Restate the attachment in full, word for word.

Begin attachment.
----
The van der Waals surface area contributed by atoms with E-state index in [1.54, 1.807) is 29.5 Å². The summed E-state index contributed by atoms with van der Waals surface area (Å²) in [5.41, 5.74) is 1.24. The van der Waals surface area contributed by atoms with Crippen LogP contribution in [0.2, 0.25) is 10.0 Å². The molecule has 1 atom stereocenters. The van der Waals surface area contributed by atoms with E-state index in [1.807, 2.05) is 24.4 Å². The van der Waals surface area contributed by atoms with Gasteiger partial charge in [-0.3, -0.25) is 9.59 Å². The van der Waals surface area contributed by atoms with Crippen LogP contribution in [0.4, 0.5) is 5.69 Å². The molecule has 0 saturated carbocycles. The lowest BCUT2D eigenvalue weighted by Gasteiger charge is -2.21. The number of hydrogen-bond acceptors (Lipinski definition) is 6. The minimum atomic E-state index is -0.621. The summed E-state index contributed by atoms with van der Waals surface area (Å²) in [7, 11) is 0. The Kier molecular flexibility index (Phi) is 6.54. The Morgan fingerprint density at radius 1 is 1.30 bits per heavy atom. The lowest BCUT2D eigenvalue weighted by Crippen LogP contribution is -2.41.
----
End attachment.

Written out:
The van der Waals surface area contributed by atoms with E-state index in [1.54, 1.807) is 29.5 Å². The summed E-state index contributed by atoms with van der Waals surface area (Å²) in [5.41, 5.74) is 1.24. The van der Waals surface area contributed by atoms with Crippen LogP contribution in [0.2, 0.25) is 10.0 Å². The molecule has 1 atom stereocenters. The van der Waals surface area contributed by atoms with E-state index in [1.807, 2.05) is 24.4 Å². The van der Waals surface area contributed by atoms with Gasteiger partial charge in [-0.3, -0.25) is 9.59 Å². The van der Waals surface area contributed by atoms with Crippen LogP contribution in [0.4, 0.5) is 5.69 Å². The molecule has 0 saturated carbocycles. The lowest BCUT2D eigenvalue weighted by Gasteiger charge is -2.21. The number of hydrogen-bond acceptors (Lipinski definition) is 6. The minimum atomic E-state index is -0.621. The summed E-state index contributed by atoms with van der Waals surface area (Å²) in [7, 11) is 0. The Kier molecular flexibility index (Phi) is 6.54. The Morgan fingerprint density at radius 1 is 1.30 bits per heavy atom. The lowest BCUT2D eigenvalue weighted by Crippen LogP contribution is -2.41.